Reinventing ITSM? It’s Not Going Away

by Dennis Drogseth, VP of Research, IT Megatrends, Analytics, and CMDB Systems

I must admit that the more I research IT service management (ITSM)—what it means, what its trends are, and what its future is—the more I feel like an explorer on a strikingly rich continent that, so far, the industry has either ignored or misunderstood. The brand-new data we just received in EMA (working with my cohort, Valerie O’Connell) is a case in point. Soon to be a webinar (on April 11), the data explores priorities in AI and analytics, automation, virtual agents, AI bots, and enterprise service management (ESM) initiatives globally, with 200 respondents in North America, 100 in Europe, and 100 in Asia.

Ignored, or misunderstood?

So what do I mean by saying that, by and large, ITSM is either ignored or misunderstood? My primary concern is the industry’s prejudice that ITSM, with its traditional center in the service desk, is a reactive blast from the past with legacy processes, legacy mindsets, and legacy career opportunities.

Our data overall shows just the opposite and points to a growing synergy across AI/analytics, automation, virtual agents, AI bots, and ESM that frankly surprised us in doing our analysis. To be clear, this synergy is most strongly reflected in a consistently progressive group that shows advancements in all these areas, with high corresponding success rates across multiple dimensions, from more effective incident handling to improved end-user and customer satisfaction, to greater IT operational efficiencies and cost savings, to accelerated levels of IT-to-business alignment, and the list goes on (actually, it’s quite long).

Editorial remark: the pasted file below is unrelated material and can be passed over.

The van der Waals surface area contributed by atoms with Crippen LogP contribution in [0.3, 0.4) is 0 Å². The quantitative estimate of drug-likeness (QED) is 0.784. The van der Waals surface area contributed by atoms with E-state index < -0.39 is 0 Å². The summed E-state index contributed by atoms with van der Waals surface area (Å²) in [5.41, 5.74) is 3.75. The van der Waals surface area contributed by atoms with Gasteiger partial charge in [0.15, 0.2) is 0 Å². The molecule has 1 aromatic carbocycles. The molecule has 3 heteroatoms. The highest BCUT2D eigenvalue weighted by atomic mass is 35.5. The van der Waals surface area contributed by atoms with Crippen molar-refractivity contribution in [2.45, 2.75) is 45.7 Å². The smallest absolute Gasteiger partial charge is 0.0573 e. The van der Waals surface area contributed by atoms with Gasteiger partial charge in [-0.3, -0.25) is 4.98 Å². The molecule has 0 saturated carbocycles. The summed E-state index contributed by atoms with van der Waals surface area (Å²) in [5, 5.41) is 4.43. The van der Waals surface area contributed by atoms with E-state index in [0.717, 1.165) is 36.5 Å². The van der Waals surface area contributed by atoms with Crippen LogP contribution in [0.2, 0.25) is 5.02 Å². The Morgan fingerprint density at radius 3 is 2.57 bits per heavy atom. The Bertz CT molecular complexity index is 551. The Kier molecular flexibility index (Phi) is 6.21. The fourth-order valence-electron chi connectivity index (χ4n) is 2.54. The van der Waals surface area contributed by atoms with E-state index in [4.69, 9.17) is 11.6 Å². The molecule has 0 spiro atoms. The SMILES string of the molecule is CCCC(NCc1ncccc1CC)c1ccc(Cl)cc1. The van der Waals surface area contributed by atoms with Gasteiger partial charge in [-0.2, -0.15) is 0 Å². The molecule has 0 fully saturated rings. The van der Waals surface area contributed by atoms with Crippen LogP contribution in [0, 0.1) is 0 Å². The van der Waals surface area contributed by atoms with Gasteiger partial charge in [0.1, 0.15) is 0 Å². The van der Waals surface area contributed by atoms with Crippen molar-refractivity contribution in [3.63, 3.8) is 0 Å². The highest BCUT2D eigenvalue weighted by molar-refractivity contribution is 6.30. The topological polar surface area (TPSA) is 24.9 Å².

What is ITSM, anyway?

Well, you’d think I’d know the answer since I’ve been researching ITSM for nearly a decade. The truth is, both Valerie and I were curious to find out a number of dimensions, attributes, and qualities that reflect ITSM today. We wanted to examine it from various perspectives, including IT executives, core ITSM teams, ITSM affiliates beyond the service desk, non-IT executives, and ITSM service consumers. We also looked at obvious differences in terms of size, geography, vertical, organization (central IT versus LOB-affiliated), and even age. For the latter, we contrasted…

  • iGen (up to 4 years in their profession)
  • Millennials (5-10 years)
  • GenX (11-20 years)
  • Boomers (more than 20 years)

I personally was most intrigued by the consistent indications from prior research that ITSM teams really do stretch well beyond the service desk, and that this trend tends to amplify as ITSM teams become more progressive. A list of teams we found among our respondent base (saving the actual numbers for the webinar) includes:

  • Operations
  • App management
  • Development
  • End-user experience
  • Data science
  • Asset management
  • Architecture
  • Consultants
  • PC/mobile management
  • Automation
  • Security
  • IoT

Analytics, AI, and Automation